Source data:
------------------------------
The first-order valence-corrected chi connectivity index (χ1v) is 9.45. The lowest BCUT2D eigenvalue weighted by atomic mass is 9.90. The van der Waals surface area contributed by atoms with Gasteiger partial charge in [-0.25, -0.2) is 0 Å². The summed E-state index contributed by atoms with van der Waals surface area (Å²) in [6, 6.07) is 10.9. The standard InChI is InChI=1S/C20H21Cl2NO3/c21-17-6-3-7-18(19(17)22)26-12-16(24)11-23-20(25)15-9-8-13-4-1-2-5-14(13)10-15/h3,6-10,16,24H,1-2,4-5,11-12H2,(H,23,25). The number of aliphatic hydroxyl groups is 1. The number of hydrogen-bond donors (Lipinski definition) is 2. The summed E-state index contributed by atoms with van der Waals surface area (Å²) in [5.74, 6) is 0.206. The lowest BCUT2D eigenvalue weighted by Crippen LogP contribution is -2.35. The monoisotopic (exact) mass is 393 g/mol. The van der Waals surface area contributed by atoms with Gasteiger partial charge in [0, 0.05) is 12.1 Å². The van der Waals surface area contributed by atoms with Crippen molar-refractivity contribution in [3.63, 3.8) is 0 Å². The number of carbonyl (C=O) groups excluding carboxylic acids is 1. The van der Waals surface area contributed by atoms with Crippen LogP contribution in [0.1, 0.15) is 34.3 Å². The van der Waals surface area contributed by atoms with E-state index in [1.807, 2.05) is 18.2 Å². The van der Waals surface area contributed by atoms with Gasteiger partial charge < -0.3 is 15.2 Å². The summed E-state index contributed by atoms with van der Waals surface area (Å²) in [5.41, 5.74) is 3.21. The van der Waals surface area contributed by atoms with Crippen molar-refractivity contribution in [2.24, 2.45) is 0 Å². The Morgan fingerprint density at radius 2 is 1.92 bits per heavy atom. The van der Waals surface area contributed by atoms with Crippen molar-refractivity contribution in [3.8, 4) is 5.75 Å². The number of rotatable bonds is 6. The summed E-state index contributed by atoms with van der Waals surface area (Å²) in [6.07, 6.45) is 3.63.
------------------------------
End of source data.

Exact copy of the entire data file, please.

The first-order valence-corrected chi connectivity index (χ1v) is 9.45. The lowest BCUT2D eigenvalue weighted by atomic mass is 9.90. The van der Waals surface area contributed by atoms with Gasteiger partial charge in [-0.25, -0.2) is 0 Å². The summed E-state index contributed by atoms with van der Waals surface area (Å²) in [6, 6.07) is 10.9. The standard InChI is InChI=1S/C20H21Cl2NO3/c21-17-6-3-7-18(19(17)22)26-12-16(24)11-23-20(25)15-9-8-13-4-1-2-5-14(13)10-15/h3,6-10,16,24H,1-2,4-5,11-12H2,(H,23,25). The number of aliphatic hydroxyl groups is 1. The number of hydrogen-bond donors (Lipinski definition) is 2. The summed E-state index contributed by atoms with van der Waals surface area (Å²) in [5.74, 6) is 0.206. The lowest BCUT2D eigenvalue weighted by Crippen LogP contribution is -2.35. The monoisotopic (exact) mass is 393 g/mol. The van der Waals surface area contributed by atoms with Gasteiger partial charge in [0, 0.05) is 12.1 Å². The van der Waals surface area contributed by atoms with Crippen molar-refractivity contribution in [3.63, 3.8) is 0 Å². The number of carbonyl (C=O) groups excluding carboxylic acids is 1. The van der Waals surface area contributed by atoms with Crippen LogP contribution in [0.1, 0.15) is 34.3 Å². The van der Waals surface area contributed by atoms with E-state index in [1.807, 2.05) is 18.2 Å². The van der Waals surface area contributed by atoms with Gasteiger partial charge < -0.3 is 15.2 Å². The summed E-state index contributed by atoms with van der Waals surface area (Å²) in [5.41, 5.74) is 3.21. The van der Waals surface area contributed by atoms with Crippen molar-refractivity contribution in [2.24, 2.45) is 0 Å². The Morgan fingerprint density at radius 2 is 1.92 bits per heavy atom. The van der Waals surface area contributed by atoms with Crippen molar-refractivity contribution in [3.8, 4) is 5.75 Å². The number of rotatable bonds is 6. The summed E-state index contributed by atoms with van der Waals surface area (Å²) in [6.07, 6.45) is 3.63.